Monthly Archives: January, 2015

Talking Slower Can Reduce Social Anxiety

Like many autistics, I suffer from social anxiety. Recently, it occurred to me that maybe I talk too fast, and that other people find this off-putting (which creates a vicious cycle, where I sense they find my behavior strange, and that makes me even more anxious!). So I decided to make an effort to talk a little slower. The experience so far has been positive. People tend to react more calmly and pleasantly if you talk to them slowly, and their positive response helps you calm down as well.

I wondered if other people had thought of slowing down as a way of dealing with social anxiety. Turns out, it’s standard practice in cognitive behavioral therapy (CBT) for social anxiety. Furthermore, if you have a high-pitched voice, people tend to take you less seriously (and you sound more anxious), so in that case consider lowering pitch too. Slowing down all your movements may help as well, but don’t over-do it or you’ll look like a zombie! It takes a little getting used to, and may feel a bit awkward at first. If you’re absent-minded like me, it helps to set a daily reminder. Here’s a video I found that explains some of the benefits of talking slower:

Homeless Veteran With Asperger’s Tells His Story

Many of the homeless are on the autism spectrum, but receive little if any support to help them understand and self-manage the condition. Check out this article from the UK’s Independent, about a Royal Marine who was medically discharged and ended up homeless, before being diagnosed with Asperger’s only recently.

Outwardly his life seemed to be going well, but he often had disagreements with his employers, forcing him to change jobs – a cycle he now puts down to Asperger’s. He lost his security licence after getting into a fight and being cautioned by the police. With no steady income, he was forced to move out of his flat. [quote from the article]

Miiya Kids’ Wearable Wants To Encourage Safe And Active Play

TechCrunch

Meet Miiya: a kids wearable that’s being designed to nudge kids to be more active, while also offering security features for parents to help alert them if their child has wandered too far away. It’s aimed at children aged from four- to 10-years-old, and is currently in development, as its French makers seek to raise $50,000 via the Indiegogo crowdfunding platform to get the device to market this year.

Encouraging kids to share more about what they did that day with their parents is the third gentle nudge being planned for Miiya. If it makes it to the market the wearable will include a feature where kids can choose to tag a particular location to send it to their parents — viewable via a timeline on the Miiya companion smartphone app — to help them remember to tell mum or dad about whatever cool thing they did in the park/school/their buddy’s house today.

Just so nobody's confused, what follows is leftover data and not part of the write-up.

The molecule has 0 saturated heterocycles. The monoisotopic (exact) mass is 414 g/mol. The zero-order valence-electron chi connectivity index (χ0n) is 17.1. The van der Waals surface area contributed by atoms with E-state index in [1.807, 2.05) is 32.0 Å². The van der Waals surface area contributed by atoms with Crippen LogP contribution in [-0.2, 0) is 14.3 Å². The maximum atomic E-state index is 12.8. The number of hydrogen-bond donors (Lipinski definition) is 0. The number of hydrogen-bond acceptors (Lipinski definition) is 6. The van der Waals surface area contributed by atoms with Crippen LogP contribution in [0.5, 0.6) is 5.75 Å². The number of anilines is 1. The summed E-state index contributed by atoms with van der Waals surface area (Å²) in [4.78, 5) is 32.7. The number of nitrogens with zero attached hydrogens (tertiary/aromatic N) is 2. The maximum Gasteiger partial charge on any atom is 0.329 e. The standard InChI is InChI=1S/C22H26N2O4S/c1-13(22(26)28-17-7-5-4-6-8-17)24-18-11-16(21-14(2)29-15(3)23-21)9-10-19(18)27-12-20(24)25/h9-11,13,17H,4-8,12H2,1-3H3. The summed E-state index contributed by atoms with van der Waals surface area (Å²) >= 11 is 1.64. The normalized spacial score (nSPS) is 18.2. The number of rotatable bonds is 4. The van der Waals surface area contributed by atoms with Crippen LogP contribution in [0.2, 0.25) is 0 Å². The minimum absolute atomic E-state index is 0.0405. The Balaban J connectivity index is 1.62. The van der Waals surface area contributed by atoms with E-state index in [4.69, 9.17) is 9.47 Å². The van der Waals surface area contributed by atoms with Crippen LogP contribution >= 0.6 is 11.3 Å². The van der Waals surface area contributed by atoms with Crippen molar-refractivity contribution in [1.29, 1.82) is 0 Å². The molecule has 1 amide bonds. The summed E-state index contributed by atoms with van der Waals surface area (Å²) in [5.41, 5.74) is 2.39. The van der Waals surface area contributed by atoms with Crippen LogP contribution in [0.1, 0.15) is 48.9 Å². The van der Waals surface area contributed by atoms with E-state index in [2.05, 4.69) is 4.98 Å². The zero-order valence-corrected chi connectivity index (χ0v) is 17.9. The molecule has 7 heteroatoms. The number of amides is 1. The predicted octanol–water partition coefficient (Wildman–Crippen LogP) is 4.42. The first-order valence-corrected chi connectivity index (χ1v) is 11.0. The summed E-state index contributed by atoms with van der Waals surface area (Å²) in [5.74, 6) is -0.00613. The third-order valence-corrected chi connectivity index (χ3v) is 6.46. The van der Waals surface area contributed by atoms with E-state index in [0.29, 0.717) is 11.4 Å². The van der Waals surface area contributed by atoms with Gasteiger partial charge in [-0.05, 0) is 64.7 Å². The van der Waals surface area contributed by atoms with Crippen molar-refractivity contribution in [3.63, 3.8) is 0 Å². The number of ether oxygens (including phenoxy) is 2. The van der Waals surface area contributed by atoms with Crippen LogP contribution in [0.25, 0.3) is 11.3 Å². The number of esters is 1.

Point being that the child gets to choose when to…

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Mother Knows Best

Mother is a smart connected device that can stay in touch with up to 24 ‘motion cookies’ at a distance of 50 meters. Each cookie has motion, temperature and presence sensors that can be used for a wide range of tasks (for example, reminding you to take your medicine, if there is an intruder in the house, or if your cat just went out). The range of tasks is only limited by your imagination. Video review from CNET below:

What Your Designs Say About You

What does your chair say about what you value? Designer Sebastian Deterding shows how our visions of morality and what the good life is are reflected in the design of objects around us. http://www.ted.com

The Onewheel Self-Balancing Skateboard

Puzzle Piece Updates Its Line Of Inexpensive Tablets And Apps For Autistic Kids

TechCrunch

TechCrunch first profiled Puzzle Piece, a startup that makes affordable tablets and apps geared toward children with autism, back in May. Though educational apps are helpful for teaching autistic kids social skills and helping them with their schoolwork, many families could not afford a tablet. Puzzle Piece wants to make tech accessible to all families, with a 9-inch Android tablet that costs $29 and a $19-per-month subscription plan that gives children access to a library over 80 apps.

Founder Steve Espinosa, formerly lead program manager of Google SMB revenue, left the company in July to focus on Puzzle Piece full time. Since then, Puzzle Piece has completely revamped its tablets. They are now 9-inches as opposed to the previous 7-inches and run over two times more quickly. The new tablets also have better resolution (not HD, but close, Espinosa says), a faster dual core processor, twice as much…

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